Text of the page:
Delegates of the COP26 climate conference have decided on the wording of the Glasgow Climate Pact, the first international agreement on the future of power.
COP26 ran to be the sixth-longest COP, continuing for one long day more than the original timetable. No delegate realistically expected negotiations to finish on time, since overruns have become a frequent fixture at climate conferences. But in this case, negotiators used their extra time to reach an agreement that formalised common understandings for the first time.
The Pact marks the first internationally-agreed document to mention carbon budgets. Introduced by the Intergovernmental Panel on Climate Change (IPCC) in 2013, the term has now been recognised in an internationally-agreed UN document.
It was also the first COP agreement to mention specific types of power generation. The language surrounding coal power and fossil fuels in general became the centre of many negotiations, and last-minute adjustments to the agreement became the focus of attention in the immediate aftermath of COP26.
COP26’s Glasgow Climate Pact calls out coal
The final agreement, known as the Glasgow Climate Pact, advances international understanding over the implications of the Paris Agreement. Over the two weeks of COP26, delegates defined and refined the details of meeting the 1.5°C target set out in 2015.
While the Paris Agreement gave targets to the power industry without specifying any particular fuel, the Glasgow Pact targets fossil fuels. Furthermore, the agreement focussd on minimising coal use, a stated aim of COP26 president Alok Sharma ahead of the conference.
The agreement went through three drafts and several rounds of negotiations over content, tone, and phrasing. At times, delegates were frustrated by the priorities of others and confused over whether “requests” makes a stronger impact than “urges”. Needing to reach a unanimous agreement, delegates eventually approved a text fitting their lowest common denominator.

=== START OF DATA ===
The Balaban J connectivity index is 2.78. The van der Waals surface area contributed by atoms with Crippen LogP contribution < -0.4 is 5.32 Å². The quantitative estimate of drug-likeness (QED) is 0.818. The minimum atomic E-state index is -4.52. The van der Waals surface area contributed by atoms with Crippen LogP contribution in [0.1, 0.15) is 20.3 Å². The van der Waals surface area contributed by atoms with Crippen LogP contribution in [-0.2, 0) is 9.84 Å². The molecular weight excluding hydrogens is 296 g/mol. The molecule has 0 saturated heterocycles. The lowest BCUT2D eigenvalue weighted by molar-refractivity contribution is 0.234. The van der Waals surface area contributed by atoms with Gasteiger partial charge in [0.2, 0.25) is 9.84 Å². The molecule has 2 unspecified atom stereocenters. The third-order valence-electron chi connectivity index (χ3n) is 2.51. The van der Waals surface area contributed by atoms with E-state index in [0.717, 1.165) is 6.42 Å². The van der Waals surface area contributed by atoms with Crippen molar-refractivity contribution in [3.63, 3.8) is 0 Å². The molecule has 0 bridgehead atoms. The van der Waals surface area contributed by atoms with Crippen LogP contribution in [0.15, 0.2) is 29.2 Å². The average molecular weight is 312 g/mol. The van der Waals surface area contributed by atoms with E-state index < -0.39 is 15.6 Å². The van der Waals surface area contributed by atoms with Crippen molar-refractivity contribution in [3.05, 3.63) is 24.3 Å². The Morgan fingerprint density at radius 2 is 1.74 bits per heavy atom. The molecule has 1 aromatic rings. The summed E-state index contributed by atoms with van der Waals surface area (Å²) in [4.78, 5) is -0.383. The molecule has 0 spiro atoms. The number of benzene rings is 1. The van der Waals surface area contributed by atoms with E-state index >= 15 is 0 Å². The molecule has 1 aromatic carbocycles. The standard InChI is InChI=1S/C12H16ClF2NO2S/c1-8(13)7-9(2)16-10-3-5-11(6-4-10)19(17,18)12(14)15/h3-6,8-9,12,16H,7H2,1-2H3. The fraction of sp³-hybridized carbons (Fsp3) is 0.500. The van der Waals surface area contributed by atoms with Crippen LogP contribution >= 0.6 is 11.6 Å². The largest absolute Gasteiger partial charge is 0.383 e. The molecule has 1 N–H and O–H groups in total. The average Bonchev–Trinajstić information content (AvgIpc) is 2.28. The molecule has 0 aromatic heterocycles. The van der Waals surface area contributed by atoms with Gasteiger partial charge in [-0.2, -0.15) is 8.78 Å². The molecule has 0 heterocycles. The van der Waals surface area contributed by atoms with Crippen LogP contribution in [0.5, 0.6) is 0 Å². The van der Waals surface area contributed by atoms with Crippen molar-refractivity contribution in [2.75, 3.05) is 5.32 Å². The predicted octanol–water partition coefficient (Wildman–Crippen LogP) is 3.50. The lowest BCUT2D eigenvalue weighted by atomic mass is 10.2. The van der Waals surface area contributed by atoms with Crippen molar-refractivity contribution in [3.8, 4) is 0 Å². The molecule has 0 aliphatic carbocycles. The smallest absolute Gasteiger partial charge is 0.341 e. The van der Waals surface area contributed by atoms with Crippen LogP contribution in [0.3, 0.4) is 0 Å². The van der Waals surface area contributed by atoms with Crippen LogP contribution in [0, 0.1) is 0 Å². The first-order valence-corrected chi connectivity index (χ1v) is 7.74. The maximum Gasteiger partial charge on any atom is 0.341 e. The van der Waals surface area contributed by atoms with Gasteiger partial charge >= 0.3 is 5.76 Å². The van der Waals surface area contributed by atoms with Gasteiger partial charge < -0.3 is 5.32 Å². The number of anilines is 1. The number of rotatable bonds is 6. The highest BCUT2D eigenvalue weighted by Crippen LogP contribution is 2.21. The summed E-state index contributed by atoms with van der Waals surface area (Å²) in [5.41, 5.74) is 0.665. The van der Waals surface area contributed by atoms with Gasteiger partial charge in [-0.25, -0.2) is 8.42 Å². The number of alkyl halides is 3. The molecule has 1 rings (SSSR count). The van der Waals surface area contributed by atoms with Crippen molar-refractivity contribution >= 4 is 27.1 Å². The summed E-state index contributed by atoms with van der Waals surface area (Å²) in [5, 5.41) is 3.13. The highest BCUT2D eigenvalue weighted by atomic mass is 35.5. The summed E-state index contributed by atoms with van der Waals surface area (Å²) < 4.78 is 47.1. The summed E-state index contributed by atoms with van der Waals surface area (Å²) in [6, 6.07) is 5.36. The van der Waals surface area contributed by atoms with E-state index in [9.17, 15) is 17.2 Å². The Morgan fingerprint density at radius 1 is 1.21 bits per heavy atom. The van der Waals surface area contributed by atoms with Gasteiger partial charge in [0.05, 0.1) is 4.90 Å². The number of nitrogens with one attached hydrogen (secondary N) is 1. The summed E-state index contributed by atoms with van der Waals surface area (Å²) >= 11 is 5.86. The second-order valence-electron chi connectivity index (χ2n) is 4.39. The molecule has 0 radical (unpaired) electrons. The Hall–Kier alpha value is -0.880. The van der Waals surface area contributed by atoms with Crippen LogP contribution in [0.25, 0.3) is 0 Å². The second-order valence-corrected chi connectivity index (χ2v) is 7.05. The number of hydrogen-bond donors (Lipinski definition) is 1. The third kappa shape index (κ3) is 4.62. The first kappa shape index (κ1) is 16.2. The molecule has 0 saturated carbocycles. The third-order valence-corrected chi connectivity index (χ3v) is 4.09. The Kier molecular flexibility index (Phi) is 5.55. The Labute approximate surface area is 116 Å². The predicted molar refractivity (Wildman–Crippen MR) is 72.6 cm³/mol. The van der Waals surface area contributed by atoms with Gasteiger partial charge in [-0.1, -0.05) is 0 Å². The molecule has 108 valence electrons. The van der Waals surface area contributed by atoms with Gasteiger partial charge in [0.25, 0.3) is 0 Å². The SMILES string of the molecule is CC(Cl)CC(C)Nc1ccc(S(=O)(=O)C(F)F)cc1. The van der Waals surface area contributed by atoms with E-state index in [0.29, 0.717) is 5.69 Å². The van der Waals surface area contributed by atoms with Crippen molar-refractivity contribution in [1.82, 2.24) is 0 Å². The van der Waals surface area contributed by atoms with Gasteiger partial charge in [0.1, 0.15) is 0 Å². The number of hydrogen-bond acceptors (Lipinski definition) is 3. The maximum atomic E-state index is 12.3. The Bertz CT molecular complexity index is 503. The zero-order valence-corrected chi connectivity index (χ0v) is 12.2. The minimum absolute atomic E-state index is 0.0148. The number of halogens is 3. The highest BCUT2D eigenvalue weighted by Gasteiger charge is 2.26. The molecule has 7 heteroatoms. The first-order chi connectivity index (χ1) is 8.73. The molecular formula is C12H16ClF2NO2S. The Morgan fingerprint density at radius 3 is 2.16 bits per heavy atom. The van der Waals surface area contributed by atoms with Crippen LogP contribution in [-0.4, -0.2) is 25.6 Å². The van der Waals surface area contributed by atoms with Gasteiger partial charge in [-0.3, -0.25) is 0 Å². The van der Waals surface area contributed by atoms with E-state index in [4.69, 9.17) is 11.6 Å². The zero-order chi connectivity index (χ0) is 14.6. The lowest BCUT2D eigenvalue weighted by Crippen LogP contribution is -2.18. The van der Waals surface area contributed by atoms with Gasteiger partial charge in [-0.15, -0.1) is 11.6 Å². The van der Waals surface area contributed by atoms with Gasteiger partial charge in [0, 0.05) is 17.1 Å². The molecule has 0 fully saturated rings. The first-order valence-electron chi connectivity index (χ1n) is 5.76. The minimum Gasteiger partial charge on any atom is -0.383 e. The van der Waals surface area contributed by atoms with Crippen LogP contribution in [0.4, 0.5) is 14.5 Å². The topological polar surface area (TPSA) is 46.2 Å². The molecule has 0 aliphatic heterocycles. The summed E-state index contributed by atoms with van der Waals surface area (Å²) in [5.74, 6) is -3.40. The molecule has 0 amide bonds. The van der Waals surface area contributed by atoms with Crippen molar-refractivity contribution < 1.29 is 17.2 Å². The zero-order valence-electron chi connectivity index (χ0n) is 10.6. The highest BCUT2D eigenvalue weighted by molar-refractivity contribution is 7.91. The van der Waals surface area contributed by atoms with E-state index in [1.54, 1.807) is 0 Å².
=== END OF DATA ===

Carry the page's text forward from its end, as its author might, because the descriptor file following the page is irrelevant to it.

Section 36 of the Glasgow Climate Pact reads, with emphasis added: “[COP26] calls upon parties to accelerate the development, deployment, and dissemination of technologies, and the adoption of policies, to transition towards low-emission energy systems, including by rapidly scaling up the deployment of clean power generation and energy efficiency measures, including accelerating efforts towards the phasedown of unabated coal power and phase-out of inefficient fossil fuel subsidies, while providing targeted support to the poorest and most vulnerable in line with national circumstances and recognising the need for support towards a just transition.”
Coal and fossil fuel targets cause concern, but make it through
The language around coal use grew steadily weaker as talks progressed. The first draft of COP26’s cover agreement called for countries to accelerate “the phasing out of coal and subsidies for fossil fuel”.
The agreed, weakened text says that countries should speed up their energy transitions, which should include “accelerating efforts towards the phasedown of unabated coal power”.
The word “unabated” was introduced in the second draft of the text, as a concession to countries with significant dependence on coal such as India and China. The wording hypothetically allows the continuation of coal-fired power generation forever, if plants capture and store their emissions.
However, the disappearance of unabated coal plants will cause the coal industry to, at best, massively shrink. When higher coal prices combine with the cost of capturing power plant emissions, the future of coal seems unprofitable.
Indian delegates also objected to the mention fossil fuel subsidies, alongside Saudi Arabian representatives. However, pressure from the EU, US, and climate-vulnerable nations such as the Marshall Islands ensured that the clause remained in the final draft.
Coal language weakened with “astonishment and disappointment”
India also caused the most high-profile weakening of the document when delegates objected to a “phase-out” of coal. With the support of China, India pushed to change this to a “phase-down” of coal-fired power generation.